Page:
Both; I definitely feel like I owe my fans an explanation. Like I said, I put all the blame on me as far as not informing them—where I was at in my life. If I’m not saying anything and imaginations can run away with people and they can think one thing and it’s not really like that, so I felt like I pretty much had to let them know that this is what was going on. I didn’t want to talk about it but while I’m in this process of healing, let me explain to you what’s going on; let my truth out. I did a poor job updating the kickstarter supporters, but it wasn’t that I didn’t want to do it. I was ashamed of where I was at at the moment. But after I started writing the music, it was like ‘damn, the music itself is an update.’ All the missing updates they didn’t get, this particular album answers everything. It was hard to express it even after the album was completed, but I felt like I had to let them know. It was only right.

Do you feel you’ve been misjudged in this whole situation?

Yeah, but that just is what it is though. If they don’t know the situation to the fullest or in detail or they can’t relate; whatever reason, that’s just going to happen. I ain’t really tripping off that, I want to make things right for people who are willing to listen to the truth and willing to accept it. That was fine by me- if my people accepted it and they realize, “Ok, now i see it. I get it.” Now, that’s good enough for me. 




Man, I got caught on a weed charge. It was crazy. I had to take a random urine test two times a month. I had a color assigned to me, I think it was Onyx or something, and I had to call into an automated machine and listen if they called that color. If it was called, you had to make a drop. I came out of mad bread, I want to say like 8 g’s or something, and it was crazy. I had to take these classes, do community service. I’m in the spot trying not to get noticed, so I have my hat way low covering my eyes while on the bus early in the morning, to pick up trash on the side of the street; rake up stuff off the ground. I was kind of buzzing off of it and it was like, “let me write this experience down, so i can get it out of me.”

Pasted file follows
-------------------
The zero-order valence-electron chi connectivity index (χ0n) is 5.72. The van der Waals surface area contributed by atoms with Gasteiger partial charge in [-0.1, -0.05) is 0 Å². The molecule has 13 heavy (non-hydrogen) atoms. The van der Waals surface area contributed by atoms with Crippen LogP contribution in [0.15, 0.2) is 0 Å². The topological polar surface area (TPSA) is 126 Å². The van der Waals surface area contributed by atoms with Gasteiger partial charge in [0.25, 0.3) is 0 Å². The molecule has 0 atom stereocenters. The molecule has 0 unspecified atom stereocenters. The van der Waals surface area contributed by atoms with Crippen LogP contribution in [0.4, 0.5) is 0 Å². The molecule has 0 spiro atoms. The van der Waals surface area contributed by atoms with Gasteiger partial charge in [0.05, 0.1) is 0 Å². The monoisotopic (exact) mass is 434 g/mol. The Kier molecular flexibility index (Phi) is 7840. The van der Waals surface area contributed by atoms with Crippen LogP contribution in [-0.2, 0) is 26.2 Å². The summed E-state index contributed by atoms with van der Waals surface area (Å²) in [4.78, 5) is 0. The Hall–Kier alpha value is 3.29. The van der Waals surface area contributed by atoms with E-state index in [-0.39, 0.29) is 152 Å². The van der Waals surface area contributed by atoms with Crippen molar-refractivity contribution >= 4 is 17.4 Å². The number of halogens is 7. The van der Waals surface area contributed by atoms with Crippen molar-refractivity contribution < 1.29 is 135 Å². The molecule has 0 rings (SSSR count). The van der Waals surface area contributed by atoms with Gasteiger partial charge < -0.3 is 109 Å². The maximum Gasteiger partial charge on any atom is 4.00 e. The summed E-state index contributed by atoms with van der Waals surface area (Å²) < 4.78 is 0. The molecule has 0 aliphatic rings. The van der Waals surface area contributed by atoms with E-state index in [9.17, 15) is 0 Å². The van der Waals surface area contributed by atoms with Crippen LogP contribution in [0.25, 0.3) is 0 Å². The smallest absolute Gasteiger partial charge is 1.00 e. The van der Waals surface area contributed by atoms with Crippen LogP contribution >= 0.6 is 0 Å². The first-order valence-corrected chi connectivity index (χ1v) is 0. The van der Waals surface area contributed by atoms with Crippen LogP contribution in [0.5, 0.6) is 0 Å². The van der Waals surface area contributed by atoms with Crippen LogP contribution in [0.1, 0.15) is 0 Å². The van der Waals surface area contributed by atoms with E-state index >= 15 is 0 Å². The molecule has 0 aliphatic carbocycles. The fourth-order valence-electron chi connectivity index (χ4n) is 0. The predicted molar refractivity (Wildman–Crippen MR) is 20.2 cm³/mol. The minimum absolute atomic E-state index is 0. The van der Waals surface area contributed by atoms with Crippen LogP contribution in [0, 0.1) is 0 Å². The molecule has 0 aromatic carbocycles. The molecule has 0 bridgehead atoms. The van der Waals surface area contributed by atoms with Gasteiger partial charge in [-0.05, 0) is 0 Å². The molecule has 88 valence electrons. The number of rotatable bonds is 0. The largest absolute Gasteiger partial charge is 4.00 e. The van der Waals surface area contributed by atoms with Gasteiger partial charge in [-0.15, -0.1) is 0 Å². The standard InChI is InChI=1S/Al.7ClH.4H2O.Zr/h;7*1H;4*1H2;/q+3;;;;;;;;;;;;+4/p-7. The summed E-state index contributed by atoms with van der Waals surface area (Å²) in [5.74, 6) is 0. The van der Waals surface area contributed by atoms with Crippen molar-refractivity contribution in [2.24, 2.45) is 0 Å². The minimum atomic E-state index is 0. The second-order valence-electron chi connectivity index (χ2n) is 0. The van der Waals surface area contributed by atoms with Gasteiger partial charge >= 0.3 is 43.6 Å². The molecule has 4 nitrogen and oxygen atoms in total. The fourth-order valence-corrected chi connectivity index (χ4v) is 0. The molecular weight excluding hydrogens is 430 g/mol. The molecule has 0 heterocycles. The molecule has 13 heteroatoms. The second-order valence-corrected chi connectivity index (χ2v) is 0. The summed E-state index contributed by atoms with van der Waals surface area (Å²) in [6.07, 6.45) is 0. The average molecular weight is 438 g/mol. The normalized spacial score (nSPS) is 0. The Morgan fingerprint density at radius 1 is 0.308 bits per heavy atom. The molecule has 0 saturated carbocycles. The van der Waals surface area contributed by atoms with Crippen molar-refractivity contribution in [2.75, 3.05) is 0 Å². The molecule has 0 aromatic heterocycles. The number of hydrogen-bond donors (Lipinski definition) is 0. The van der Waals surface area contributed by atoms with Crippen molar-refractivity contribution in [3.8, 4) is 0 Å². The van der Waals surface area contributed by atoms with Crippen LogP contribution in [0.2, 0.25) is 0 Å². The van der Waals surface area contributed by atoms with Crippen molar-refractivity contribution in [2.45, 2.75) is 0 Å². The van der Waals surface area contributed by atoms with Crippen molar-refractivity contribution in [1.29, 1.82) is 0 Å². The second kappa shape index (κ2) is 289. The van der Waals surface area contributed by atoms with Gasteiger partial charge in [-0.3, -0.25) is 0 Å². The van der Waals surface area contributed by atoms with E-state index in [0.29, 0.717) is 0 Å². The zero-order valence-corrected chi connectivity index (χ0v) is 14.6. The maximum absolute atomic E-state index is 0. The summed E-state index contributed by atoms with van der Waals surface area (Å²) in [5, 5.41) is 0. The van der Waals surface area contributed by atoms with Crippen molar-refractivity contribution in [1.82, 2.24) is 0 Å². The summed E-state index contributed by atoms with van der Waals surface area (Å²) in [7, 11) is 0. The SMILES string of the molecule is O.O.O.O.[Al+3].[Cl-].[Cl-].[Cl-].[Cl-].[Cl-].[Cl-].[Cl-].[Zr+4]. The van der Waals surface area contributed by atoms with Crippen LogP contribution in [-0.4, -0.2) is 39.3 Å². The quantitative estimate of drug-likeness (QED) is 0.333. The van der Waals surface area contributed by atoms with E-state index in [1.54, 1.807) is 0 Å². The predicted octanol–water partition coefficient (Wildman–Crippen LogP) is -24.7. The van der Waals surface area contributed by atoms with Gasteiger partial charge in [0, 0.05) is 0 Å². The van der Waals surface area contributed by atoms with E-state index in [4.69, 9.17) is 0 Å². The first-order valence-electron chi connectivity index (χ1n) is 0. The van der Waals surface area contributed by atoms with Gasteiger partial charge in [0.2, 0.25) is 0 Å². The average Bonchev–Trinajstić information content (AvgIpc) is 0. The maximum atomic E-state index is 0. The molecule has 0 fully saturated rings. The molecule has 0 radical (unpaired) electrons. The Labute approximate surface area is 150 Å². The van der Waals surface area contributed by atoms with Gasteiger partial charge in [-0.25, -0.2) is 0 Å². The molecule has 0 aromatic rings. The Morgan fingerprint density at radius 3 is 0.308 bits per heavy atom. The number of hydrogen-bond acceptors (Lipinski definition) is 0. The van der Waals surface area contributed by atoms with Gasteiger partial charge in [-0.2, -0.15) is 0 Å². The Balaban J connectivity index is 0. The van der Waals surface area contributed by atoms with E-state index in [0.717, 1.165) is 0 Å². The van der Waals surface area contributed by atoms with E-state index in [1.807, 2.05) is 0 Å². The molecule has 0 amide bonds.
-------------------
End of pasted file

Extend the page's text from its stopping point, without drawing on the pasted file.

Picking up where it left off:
How did this February compare to those of the past?

Definitely better. This February I was able to pull off anything for my liking. This February, we got an album out. You know, this February I felt like the people who might’ve thought one way wants to be informed on what’s going on, they saw where I was coming from. This February was definitely one of the best Februarys I’ve had in a loong time—it’s a beautiful thing, man. It’s just how the album is—I talked about the past Februarys, and the feeling that I had was poisonous and I listen back on it, do a video for it and now that’s like medicine.

How do you deal with the passing of Dilla these days?

I celebrate; put on a gang of Dilla joints and have conversations with my close friends about how incredible he was and how he changed music forever. We salute the man. The legend. Dilla.




“EGOcentric” is my ego getting in the way and controlling my movements. It’s me trying to get control of my ego. Your ego builds you up and tears you down. I’m seeing things online, people talk crazy, and to hear people talk crazy in the streets that I knew—like “Old eL would’ve been on some other shit. But the new L, I’m trying to get the old back.” I’m trying to be a better person, a lot more positive. So that was me struggling, being in a battle with my ego.
Pick up Lead Poison on iTunes and stay tuned for the next installment of “Anecdope.”

Illustrated by N8tivAlien. ArtByShake.